Failure to invest in Russian gas field development (apart from Siberia’s east and far east) and loss of Gazprom’s dominance in Turkmenistan have left South Stream without dedicated resources. Market-transforming processes in Europe, through the surge of LNG and spot markets, have left South Stream behind, both in a non-competitive position and as an unappealing investment prospect. Like Nord Stream in many ways, the South Stream project is rooted in the invalidated assumptions of past years.

ENI’s proposal to unify South Stream with Nabucco could provide a lifeline for the South Stream project, serving ENI’s corporate interest as well as Russia’s strategic advantage in Europe. Meanwhile, however, Moscow affects a lack of interest in such unification. Following ENI CEO Paolo Scaroni’s proposal, Russian Foreign Affairs Minister Sergei Lavrov and Energy MinisterSergei Shmatko have reasserted Moscow’s full confidence in South Stream and its resolve to press ahead with it. These responses did not even allude to ENI as such. As Russian officialdom has done all along, Lavrov and Shmatko each made self-contradictory arguments: that South Stream and Nabucco are not in competition against each other, but that South Stream is in a far stronger position to succeed, compared with Nabucco. For its part, Gazprom acknowledged but downplayed ENI’s proposal. Gazprom spokesman, Sergei Kupryanov, parried that Scaroni was merely trying to demonstrate that South Stream and Nabucco are not rivals (Interfax, March 14, 15, 16).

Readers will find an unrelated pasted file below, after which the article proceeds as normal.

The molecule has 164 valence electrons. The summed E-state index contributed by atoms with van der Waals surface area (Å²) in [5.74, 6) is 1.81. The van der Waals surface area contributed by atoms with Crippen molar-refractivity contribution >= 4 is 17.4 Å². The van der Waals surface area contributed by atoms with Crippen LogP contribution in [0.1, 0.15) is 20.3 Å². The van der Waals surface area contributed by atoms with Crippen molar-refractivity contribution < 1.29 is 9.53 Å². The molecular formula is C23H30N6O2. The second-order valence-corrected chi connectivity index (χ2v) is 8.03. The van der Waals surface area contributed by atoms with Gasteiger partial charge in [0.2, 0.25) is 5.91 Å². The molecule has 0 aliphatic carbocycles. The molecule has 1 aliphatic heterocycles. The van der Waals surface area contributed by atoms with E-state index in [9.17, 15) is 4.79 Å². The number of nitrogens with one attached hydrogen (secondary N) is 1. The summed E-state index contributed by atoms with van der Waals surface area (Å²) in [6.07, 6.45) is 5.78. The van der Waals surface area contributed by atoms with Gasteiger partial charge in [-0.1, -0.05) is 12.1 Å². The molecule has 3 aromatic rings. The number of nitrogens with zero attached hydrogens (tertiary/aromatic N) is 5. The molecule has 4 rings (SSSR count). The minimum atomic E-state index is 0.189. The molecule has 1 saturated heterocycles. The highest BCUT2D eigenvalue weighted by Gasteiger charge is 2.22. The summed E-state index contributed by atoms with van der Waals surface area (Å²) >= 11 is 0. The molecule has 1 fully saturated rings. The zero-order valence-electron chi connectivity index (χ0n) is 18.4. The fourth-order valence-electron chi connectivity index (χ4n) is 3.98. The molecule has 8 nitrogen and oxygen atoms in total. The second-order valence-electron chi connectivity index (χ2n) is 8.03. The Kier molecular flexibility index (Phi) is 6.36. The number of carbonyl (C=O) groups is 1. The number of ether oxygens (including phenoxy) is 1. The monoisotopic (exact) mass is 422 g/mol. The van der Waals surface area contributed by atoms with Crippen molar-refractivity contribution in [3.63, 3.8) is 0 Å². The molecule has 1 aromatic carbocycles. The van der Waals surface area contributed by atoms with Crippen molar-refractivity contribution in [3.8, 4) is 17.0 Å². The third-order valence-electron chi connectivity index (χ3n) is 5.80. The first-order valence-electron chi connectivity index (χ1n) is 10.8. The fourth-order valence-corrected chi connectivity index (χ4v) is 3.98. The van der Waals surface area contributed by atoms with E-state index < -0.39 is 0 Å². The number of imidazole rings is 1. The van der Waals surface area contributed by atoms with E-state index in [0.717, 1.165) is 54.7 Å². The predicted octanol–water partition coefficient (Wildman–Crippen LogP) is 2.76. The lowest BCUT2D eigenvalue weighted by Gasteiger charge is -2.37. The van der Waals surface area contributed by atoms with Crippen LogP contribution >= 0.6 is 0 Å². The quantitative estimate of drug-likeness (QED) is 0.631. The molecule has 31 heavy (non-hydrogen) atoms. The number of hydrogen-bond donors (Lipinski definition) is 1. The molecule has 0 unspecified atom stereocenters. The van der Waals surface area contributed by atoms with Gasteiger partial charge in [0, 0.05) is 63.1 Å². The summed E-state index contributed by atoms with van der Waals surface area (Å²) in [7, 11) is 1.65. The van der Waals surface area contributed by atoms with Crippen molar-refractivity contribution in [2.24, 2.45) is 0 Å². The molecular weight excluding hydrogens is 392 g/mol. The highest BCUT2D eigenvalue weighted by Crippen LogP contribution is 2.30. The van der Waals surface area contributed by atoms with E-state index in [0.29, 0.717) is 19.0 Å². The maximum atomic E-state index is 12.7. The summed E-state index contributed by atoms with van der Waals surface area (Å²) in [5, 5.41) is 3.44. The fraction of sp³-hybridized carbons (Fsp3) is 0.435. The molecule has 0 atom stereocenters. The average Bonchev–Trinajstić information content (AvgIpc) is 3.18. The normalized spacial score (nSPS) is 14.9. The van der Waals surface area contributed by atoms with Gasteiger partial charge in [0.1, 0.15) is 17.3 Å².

In far more revealing remarks, Russian Gas Society President Valery Yazev (who also lobbies for Gazprom as a senior Duma deputy), has suggested that South Stream-Nabucco unification in Europe “is worth considering” and “could make sense” from Moscow’s standpoint. In that event, according to Yazov, Turkmen gas could be supplied through the planned Caspian Littoral pipeline and existing pipelines to Russia’s Black Sea coast, then pumped into South Stream across the seabed of the Black Seato EuropeTo justify South Stream’s seabed solution, Yazev deprecated the Nabucco transit through Turkey asunreliable. According to him, South Stream-Nabucco unification in Europe would “add a branch [Nabucco] to our South Stream,” as well as “solve the problem of filling the pipeline with Russian and Turkmen gas.” Yazev’s statement entreated West European companies in the Nabucco project to cooperate in unifying it with South Stream (ITAR-TASS, March 14).

While Moscow’s political officials affect lack of interest for reasons of prestige (as some Western policymakers assume) or play hard to get (as seems more likely), Yazev has spelled out Russian interest in a possible unification of the two projects, depending on terms to be negotiated. Unification might perhaps rescue some downscaled version of South Stream, but only at the expense of the Nabucco project, Turkmenistan, and European energy security. Considering its recent and continuing advance, Nabucco does not need South Stream in order to succeed.

–Vladimir Socor